Solar Powered Trash Compactors Contribute to Webster's Focus on Sustainability
Webster University students on the St. Louis campus have a new environmentally friendly option for recycling and trash disposal. The University recently installed new solar-powered recycling and trash compactors as a part of an ongoing commitment to sustainability.
ST. LOUIS, Jan. 29, 2013 – Webster University students on the St. Louis campus have
a new environmentally friendly option for recycling and trash disposal. The University
recently installed new solar-powered recycling and trash compactors as a part of an
ongoing commitment to sustainability.
The compactors, made by BigBelly Solar, utilize a solar powered battery to automatically compact materials as needed, rather than requiring staff to empty the units numerous times throughout the day.
“President Beth Stroble has made sustainability a priority for the University,” said Geoff Janovsky, Facilities Operations, Campus Recycling. “The addition of these compactors exhibits an overall commitment to finding environmentally-friendly solutions to reducing trash on campus.”
There are currently four recycling compactors and one trash compactor on campus. An electric beam inside the container determines when the materials need to be automatically compacted. Once the units are filled, a notification is sent to the facilities staff alerting them that the unit needs to be emptied.
BigBelly Solar conducted a cost benefit analysis of using the compactors on Webster University's campus and estimated that the University could save up to $100,000 in ten years.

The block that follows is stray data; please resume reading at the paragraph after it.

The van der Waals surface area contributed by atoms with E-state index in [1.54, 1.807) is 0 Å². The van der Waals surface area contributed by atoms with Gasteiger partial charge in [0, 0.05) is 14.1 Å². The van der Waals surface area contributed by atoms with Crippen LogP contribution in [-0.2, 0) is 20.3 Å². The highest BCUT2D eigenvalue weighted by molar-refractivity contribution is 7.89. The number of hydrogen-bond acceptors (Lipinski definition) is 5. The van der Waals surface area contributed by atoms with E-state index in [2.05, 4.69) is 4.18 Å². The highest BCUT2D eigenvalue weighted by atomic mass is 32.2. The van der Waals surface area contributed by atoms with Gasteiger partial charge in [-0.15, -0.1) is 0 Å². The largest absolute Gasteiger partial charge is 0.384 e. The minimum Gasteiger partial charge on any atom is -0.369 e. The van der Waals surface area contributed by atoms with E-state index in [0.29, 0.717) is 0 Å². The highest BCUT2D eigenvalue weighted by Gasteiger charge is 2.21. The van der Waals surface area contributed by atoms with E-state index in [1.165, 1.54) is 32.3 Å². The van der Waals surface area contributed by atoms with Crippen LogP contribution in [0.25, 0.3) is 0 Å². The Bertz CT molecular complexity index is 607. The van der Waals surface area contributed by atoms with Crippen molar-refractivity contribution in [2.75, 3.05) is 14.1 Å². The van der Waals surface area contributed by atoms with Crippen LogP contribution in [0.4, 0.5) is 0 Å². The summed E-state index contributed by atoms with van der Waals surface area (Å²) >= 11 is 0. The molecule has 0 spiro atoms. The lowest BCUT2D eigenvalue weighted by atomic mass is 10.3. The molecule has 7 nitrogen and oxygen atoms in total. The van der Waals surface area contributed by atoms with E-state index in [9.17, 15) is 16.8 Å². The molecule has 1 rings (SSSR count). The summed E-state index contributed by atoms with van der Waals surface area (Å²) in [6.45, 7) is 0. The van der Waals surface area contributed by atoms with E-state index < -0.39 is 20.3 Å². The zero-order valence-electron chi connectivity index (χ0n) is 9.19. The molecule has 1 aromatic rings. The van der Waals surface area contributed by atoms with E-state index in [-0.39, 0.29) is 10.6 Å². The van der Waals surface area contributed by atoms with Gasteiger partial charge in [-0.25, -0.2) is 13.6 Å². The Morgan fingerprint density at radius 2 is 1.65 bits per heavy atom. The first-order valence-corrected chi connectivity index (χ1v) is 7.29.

“A traditional recycling bin is emptied every other day,” said Dan Hankins, Grounds Supervisor. “These new compactors are able to hold more material and the notifications allow us to be more efficient in how they are emptied which helps free up the staff for other key duties.”
“These solar compactors reflect a team effort across all aspects of our campus,” said Dr. Greg Gunderson, Vice President and Chief Financial Officer “Sustainability is a marathon, not just a sprint. As such these new compactors increase the ability and reduce the cost for recycling over the long term.”
The compactors were partially paid for by a grant from the St. Louis-Jefferson Solid Waste Management District. Funds for the District Grant Program come from a surcharge on waste disposed of in Missouri's landfills. The Missouri Solid Waste Management Law imposes a $2.11 per ton surcharge on waste disposed of at sanitary and demolition landfills to generate revenue for the Missouri Solid Waste Management Fund. A portion of this fund comes back to the District to be used to award grants for waste reduction, education, recycling, composting, market development and household hazardous waste projects.